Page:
A short walk up North Cache from The Bunnery, you'll find the Jackson Hole Historical Society & Museum. The Museum was founded in 1958, and the Historical Society in 1965. The two were merged in 1989. Originally a private museum to display the collection of W.C. "Slim" Lawrence, the present space was provided by Homer Richards, a friend of Lawrence and owner of the Pap Deloney store, built in 1906. The two began with objects for sale to generate revenue and 'curiosities' for exhibit.
The Historical Society and Museum collects, preserves and displays documents and artifacts chronicling the history of Jackson Hole and the surrounding valley. Its mission is educational, and since its founding, the collection has grown to include over 12,000 artifacts and historical records available to researchers, historians and the general public. The Museum houses one of the finest existing collections of Native American pottery, weapons, stone tools, fur trade and early settler era tools and firearms, and other objects of antiquity. It also hosts lectures, events and temporary exhibitions at the Museum and online. The Historical Society and Research Center includes a library and a photo and document archive. These remarkable records date to the 1804 Lewis and Clark expedition, when Jackson was part of Oregon County.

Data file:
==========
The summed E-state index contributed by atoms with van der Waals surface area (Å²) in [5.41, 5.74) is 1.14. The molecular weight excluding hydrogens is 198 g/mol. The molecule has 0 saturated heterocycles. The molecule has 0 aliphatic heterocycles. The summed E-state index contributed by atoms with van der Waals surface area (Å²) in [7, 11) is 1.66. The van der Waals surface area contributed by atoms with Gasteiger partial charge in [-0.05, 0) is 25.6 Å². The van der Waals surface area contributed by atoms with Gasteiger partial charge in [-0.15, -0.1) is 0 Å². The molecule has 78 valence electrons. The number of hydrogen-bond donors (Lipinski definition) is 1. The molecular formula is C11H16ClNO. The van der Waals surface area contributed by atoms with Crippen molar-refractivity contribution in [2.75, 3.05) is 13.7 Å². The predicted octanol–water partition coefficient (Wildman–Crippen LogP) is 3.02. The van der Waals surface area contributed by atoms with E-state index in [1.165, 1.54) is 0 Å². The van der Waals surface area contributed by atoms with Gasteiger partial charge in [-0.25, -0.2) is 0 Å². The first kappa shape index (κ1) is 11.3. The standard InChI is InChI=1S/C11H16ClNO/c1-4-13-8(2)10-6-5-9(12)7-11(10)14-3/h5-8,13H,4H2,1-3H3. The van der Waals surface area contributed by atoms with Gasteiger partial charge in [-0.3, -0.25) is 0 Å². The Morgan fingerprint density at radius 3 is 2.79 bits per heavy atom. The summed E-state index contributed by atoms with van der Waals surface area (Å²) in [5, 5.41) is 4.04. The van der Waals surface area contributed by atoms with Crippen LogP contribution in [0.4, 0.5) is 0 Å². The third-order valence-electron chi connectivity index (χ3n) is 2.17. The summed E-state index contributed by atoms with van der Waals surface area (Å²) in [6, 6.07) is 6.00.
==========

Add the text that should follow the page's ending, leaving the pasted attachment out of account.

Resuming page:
Set aside an afternoon and be prepared to step a couple of centuries back in time to lose yourself in the fascinating story of this uniquely beautiful and pristinely rugged place. Or check out the current online exhibition, The National Elk Refuge, 1912 - 2012.
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